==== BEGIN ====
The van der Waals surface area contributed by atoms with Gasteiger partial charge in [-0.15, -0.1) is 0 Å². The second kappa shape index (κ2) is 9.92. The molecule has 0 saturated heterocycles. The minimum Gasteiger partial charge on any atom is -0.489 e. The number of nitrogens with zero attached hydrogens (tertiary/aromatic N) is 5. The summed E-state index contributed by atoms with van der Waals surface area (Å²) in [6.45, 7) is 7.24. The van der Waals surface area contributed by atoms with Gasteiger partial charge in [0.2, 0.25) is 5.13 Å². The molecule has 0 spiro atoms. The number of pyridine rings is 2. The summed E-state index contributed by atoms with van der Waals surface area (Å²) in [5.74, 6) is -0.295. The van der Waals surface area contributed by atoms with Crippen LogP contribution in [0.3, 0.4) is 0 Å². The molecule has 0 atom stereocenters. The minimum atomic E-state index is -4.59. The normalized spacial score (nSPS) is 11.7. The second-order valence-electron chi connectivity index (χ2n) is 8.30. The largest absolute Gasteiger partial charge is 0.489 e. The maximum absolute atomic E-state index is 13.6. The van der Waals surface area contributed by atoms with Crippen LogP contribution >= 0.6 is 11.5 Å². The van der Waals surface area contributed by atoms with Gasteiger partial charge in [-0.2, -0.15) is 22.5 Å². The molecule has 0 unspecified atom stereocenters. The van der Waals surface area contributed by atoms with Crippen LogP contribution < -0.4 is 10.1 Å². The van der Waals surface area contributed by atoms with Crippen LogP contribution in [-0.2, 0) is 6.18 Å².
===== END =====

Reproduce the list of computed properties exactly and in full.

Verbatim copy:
The van der Waals surface area contributed by atoms with Gasteiger partial charge in [-0.15, -0.1) is 0 Å². The second kappa shape index (κ2) is 9.92. The molecule has 0 saturated heterocycles. The minimum Gasteiger partial charge on any atom is -0.489 e. The number of nitrogens with zero attached hydrogens (tertiary/aromatic N) is 5. The summed E-state index contributed by atoms with van der Waals surface area (Å²) in [6.45, 7) is 7.24. The van der Waals surface area contributed by atoms with Gasteiger partial charge in [0.2, 0.25) is 5.13 Å². The molecule has 0 spiro atoms. The number of pyridine rings is 2. The summed E-state index contributed by atoms with van der Waals surface area (Å²) in [5.74, 6) is -0.295. The van der Waals surface area contributed by atoms with Crippen LogP contribution in [0.3, 0.4) is 0 Å². The molecule has 0 atom stereocenters. The minimum atomic E-state index is -4.59. The normalized spacial score (nSPS) is 11.7. The second-order valence-electron chi connectivity index (χ2n) is 8.30. The largest absolute Gasteiger partial charge is 0.489 e. The maximum absolute atomic E-state index is 13.6. The van der Waals surface area contributed by atoms with Crippen LogP contribution >= 0.6 is 11.5 Å². The van der Waals surface area contributed by atoms with Gasteiger partial charge in [-0.2, -0.15) is 22.5 Å². The molecule has 0 unspecified atom stereocenters. The van der Waals surface area contributed by atoms with Crippen LogP contribution < -0.4 is 10.1 Å². The van der Waals surface area contributed by atoms with Crippen LogP contribution in [-0.2, 0) is 6.18 Å².